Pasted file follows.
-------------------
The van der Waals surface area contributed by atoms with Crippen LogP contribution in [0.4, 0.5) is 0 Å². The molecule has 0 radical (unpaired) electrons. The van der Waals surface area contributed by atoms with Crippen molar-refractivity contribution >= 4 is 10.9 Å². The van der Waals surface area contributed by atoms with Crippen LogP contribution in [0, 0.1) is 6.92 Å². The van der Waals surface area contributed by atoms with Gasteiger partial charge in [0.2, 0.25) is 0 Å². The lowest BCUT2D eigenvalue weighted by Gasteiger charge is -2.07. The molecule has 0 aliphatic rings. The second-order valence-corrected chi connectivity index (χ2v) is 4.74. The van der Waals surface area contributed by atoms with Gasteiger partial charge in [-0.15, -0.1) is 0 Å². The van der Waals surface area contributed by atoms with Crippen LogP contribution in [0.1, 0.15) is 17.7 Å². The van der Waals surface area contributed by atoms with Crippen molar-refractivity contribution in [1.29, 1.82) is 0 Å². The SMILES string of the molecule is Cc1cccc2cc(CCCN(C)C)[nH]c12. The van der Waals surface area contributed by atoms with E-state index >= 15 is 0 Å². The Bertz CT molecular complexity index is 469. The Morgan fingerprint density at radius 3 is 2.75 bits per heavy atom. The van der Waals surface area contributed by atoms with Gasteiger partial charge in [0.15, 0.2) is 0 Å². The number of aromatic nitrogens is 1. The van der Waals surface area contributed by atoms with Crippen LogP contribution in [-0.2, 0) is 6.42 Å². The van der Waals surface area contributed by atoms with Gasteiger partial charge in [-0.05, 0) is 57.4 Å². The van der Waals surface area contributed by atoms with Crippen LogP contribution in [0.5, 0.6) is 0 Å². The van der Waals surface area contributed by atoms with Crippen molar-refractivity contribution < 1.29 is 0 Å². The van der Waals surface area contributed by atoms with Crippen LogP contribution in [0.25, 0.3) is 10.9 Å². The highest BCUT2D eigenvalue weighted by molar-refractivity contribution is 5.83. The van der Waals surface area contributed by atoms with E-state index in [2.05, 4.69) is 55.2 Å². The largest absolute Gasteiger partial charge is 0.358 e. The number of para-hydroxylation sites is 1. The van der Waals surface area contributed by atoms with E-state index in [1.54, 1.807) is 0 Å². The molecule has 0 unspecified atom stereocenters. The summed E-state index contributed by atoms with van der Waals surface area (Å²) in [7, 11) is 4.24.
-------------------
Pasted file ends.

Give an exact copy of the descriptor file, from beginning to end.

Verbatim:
The van der Waals surface area contributed by atoms with Crippen LogP contribution in [0.4, 0.5) is 0 Å². The molecule has 0 radical (unpaired) electrons. The van der Waals surface area contributed by atoms with Crippen molar-refractivity contribution >= 4 is 10.9 Å². The van der Waals surface area contributed by atoms with Crippen LogP contribution in [0, 0.1) is 6.92 Å². The van der Waals surface area contributed by atoms with Gasteiger partial charge in [0.2, 0.25) is 0 Å². The lowest BCUT2D eigenvalue weighted by Gasteiger charge is -2.07. The molecule has 0 aliphatic rings. The second-order valence-corrected chi connectivity index (χ2v) is 4.74. The van der Waals surface area contributed by atoms with Gasteiger partial charge in [-0.15, -0.1) is 0 Å². The van der Waals surface area contributed by atoms with Crippen LogP contribution in [0.1, 0.15) is 17.7 Å². The van der Waals surface area contributed by atoms with Crippen molar-refractivity contribution in [1.29, 1.82) is 0 Å². The SMILES string of the molecule is Cc1cccc2cc(CCCN(C)C)[nH]c12. The van der Waals surface area contributed by atoms with E-state index >= 15 is 0 Å². The Bertz CT molecular complexity index is 469. The Morgan fingerprint density at radius 3 is 2.75 bits per heavy atom. The van der Waals surface area contributed by atoms with Gasteiger partial charge in [0.15, 0.2) is 0 Å². The number of aromatic nitrogens is 1. The van der Waals surface area contributed by atoms with Crippen LogP contribution in [-0.2, 0) is 6.42 Å². The van der Waals surface area contributed by atoms with Gasteiger partial charge in [-0.05, 0) is 57.4 Å². The van der Waals surface area contributed by atoms with Crippen LogP contribution in [0.5, 0.6) is 0 Å². The van der Waals surface area contributed by atoms with Crippen molar-refractivity contribution < 1.29 is 0 Å². The van der Waals surface area contributed by atoms with Crippen LogP contribution in [0.25, 0.3) is 10.9 Å². The highest BCUT2D eigenvalue weighted by molar-refractivity contribution is 5.83. The van der Waals surface area contributed by atoms with E-state index in [2.05, 4.69) is 55.2 Å². The largest absolute Gasteiger partial charge is 0.358 e. The number of para-hydroxylation sites is 1. The van der Waals surface area contributed by atoms with E-state index in [1.54, 1.807) is 0 Å². The molecule has 0 unspecified atom stereocenters. The summed E-state index contributed by atoms with van der Waals surface area (Å²) in [7, 11) is 4.24.